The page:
State-of-the-Art Analysis Reports No Fukushima-Related Radiation Detected in Alaska Seafood
January 11, 2017
The Alaska Department of Environmental Conservation (DEC), in conjunction with the Alaska Department of Health and Social Services and other state, federal, and international agencies, continues testing Alaska seafood for any potential impacts resulting from the 2011 Fukushima nuclear disaster in Japan. Testing performed in previous years showed no detectable levels of Fukushima-related radionuclides. Testing in 2016 also confirmed the quality and health of Alaska seafood has not been impacted by the Fukushima nuclear disaster.
Fish species were chosen for testing based on their importance to subsistence, sport, and commercial fisheries and because they spend part of their life cycle in the western Pacific Ocean. These species include: king (Chinook) salmon, chum (dog) salmon, sockeye (red) salmon, pink salmon (humpies), halibut, pollock, sablefish, herring, and Pacific cod. Samples of fish were taken by DEC Environmental Health Officers during regular inspections of commercial fishing processors throughout the state. The results of testing conducted on Alaska fish in 2016 showed no detection of Fukushima-related radionuclides Iodine-131 (I-131), Cesium-134 (Cs-134), and Cesium-137 (Cs-137).
Alaska was selected in 2016 as the first state test site for implementation of a field deployable gamma-ray analysis system to analyze fish for radionuclides. This unique pilot project was organized by the U.S. Food and Drug Administration (FDA), and the system was installed at DEC’s Environmental Health Laboratory in Anchorage.
Fish samples are analyzed in-house at DEC’s laboratory, and digital data is transmitted to the FDA’s Winchester Engineering and Analytical Center in Winchester, Massachusetts, for interpretation and reporting. This collaborative effort provides Alaska with the capability to evaluate surveillance samples in-state for Fukushima radiation. Validation of this portable system will allow rapid on-site evaluation of environmental samples for gamma radiation contamination (exposure) anywhere in the U.S. and will enhance the country’s Food Emergency Response Network.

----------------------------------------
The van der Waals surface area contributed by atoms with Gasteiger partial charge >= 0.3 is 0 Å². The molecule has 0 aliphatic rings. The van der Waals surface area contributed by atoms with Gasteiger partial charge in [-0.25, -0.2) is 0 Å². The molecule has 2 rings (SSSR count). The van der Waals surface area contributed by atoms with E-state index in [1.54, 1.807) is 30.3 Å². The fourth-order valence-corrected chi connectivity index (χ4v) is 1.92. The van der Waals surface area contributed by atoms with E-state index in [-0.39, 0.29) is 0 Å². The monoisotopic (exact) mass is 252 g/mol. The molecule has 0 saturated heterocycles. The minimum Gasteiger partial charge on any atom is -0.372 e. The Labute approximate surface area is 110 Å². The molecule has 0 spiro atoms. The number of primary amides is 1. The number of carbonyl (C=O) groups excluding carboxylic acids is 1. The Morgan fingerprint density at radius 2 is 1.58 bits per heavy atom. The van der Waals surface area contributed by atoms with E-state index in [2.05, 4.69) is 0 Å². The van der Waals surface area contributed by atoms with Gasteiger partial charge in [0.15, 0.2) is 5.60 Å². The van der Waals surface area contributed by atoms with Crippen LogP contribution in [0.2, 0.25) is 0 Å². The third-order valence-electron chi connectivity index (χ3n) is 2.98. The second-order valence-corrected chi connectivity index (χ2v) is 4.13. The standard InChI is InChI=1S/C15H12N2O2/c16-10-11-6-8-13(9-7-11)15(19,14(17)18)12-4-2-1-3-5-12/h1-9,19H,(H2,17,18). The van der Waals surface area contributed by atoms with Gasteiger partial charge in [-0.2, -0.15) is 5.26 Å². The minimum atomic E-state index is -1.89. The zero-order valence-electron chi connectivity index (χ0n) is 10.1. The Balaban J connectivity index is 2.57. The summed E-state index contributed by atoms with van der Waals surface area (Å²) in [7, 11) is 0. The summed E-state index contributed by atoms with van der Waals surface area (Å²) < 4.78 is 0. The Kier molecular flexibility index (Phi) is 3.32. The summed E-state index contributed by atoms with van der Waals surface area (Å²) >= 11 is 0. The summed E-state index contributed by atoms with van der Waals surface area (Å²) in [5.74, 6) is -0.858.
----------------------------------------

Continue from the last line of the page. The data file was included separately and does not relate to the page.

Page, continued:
The State of Alaska continues to collaborate with other government agencies and researchers monitoring the marine environment. Although researchers from Woods Hole Oceanographic Institution have recently detected ultra-low levels of Fukushima-related radiation in seawater samples taken from Tillamook Bay and Gold Beach in Oregon, these findings do not indicate a threat to Alaska waters or the safety of consuming marine fish. DEC, in cooperation with its partners, currently deems fish and shellfish from Alaska waters unaffected by the nuclear reactor damage in Japan. However, the public is cautioned to be aware that fish and shellfish are still subject to local toxins, such as those that cause paralytic shellfish poisoning.
A presentation highlighting the efforts of the Fish Monitoring Program and radionuclide testing will be given on Wednesday, February 8 at 3:30pm at the 2017 Alaska Forum on the Environment in Anchorage, Alaska.
Editing by Mary Kauffman, SitNews
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